Indicted constables now accused of meth trafficking

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Gary Baldock/Grayson County Detention Center
Michael Wallace

PULASKI COUNTY, Ky. (WTVQ) – Two indicted Pulaski County constables now are accused of trafficking in methamphetamine.

Gary Baldock, 56, and Michael ‘Wally’ Wallace, 46, will be arraigned on the new indictment on July 14, according to federal court records.

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The new indictments charge both men with trafficking in meth on March 6, 2020, the day they were arrested on federal charges of abusing their positions to violate citizens’ civil rights through false arrests, harassment, threats and theft or under-reporting of confiscated goods.

WTVQ-TV ABC 36 News previously reported FBI agents found suspected meth in the trunk of Baldock’s District 4 constable’s car when he was arrested following a shoot out at his home. But news of Wallace being in possession of the highly addictive drug comes with the new indictment.

According to the indictments, if convicted, they face up to 20 years in prison on the trafficking charge, as much as $1 million in fines an three years of supervised release.

FBI agents served indictments on both men early on the morning of March 6. Wallace, who has represented District 5 for 15 years and built a reputation as a no-nonsense anti-drug lawman, was arrested without incident.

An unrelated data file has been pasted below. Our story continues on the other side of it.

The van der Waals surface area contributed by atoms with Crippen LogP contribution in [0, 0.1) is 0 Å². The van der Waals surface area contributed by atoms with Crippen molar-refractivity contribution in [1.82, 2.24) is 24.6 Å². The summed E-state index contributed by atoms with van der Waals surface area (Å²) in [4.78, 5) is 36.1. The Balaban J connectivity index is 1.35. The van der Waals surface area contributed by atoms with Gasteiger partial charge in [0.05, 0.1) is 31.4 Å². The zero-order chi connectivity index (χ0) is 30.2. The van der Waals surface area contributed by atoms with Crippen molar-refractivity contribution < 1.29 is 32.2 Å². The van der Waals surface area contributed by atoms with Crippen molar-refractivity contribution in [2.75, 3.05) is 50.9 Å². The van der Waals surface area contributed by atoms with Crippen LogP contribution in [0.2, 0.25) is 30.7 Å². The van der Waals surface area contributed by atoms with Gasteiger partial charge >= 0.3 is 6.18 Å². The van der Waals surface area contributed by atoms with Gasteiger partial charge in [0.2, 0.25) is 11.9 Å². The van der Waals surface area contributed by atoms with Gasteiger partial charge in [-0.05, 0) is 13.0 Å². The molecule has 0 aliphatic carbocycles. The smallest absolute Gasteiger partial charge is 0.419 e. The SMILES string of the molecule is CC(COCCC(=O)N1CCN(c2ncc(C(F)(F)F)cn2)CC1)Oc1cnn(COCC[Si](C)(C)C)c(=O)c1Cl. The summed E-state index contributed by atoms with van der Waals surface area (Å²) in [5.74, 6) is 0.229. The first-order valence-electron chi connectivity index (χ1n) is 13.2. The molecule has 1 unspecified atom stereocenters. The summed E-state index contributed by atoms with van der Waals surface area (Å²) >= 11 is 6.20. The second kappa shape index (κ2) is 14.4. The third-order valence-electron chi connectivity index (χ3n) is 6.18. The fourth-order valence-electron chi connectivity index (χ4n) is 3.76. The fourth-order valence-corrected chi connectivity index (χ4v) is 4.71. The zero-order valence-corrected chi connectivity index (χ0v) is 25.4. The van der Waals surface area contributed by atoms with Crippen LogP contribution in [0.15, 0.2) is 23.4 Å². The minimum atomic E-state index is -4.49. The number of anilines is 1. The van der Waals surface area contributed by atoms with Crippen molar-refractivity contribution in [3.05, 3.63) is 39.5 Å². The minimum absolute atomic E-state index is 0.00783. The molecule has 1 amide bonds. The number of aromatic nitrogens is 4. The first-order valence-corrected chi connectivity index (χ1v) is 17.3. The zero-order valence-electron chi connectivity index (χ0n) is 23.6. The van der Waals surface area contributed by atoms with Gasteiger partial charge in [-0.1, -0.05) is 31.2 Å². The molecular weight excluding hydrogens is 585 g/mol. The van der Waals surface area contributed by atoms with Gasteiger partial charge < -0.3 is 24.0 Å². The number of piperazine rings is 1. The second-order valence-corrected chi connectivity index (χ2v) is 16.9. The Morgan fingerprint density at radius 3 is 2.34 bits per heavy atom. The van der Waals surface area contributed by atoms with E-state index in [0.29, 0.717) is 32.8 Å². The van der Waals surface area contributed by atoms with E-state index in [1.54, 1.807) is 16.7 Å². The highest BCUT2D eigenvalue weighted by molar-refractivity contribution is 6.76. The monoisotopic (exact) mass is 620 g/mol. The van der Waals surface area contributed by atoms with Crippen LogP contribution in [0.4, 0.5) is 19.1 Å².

Baldock, however, opened fire with a Glock Model 23 .40-caliber handgun on FBI agents, wounding one while being injured himself.

Two federal judges have refused to allow him free on bond and he remains in jail, despite health issues. Wallace is out of jail on bond.

While both men face up to 10 years if convicted on the civil rights charges, Baldock, who was just elected in November 2018, could get as much as life for the use of a firearm and attempted murder charges stemming from the shoot out.

The two men both were going to stand trial Aug. 3 on the civil rights charges and then Baldock three weeks later on Aug. 24 on the shooting allegations. It’s unclear how the new drug charges will impact those dates.

The civil rights violations allegedly started in mid-November 2018, shortly after Baldock, who had a law enforcement background in Casey County, was elected and joined with Wallace on unconstitutional actions that continued through at least September 2019, when Wallace began to get suspicious of the ongoing FBI investigation.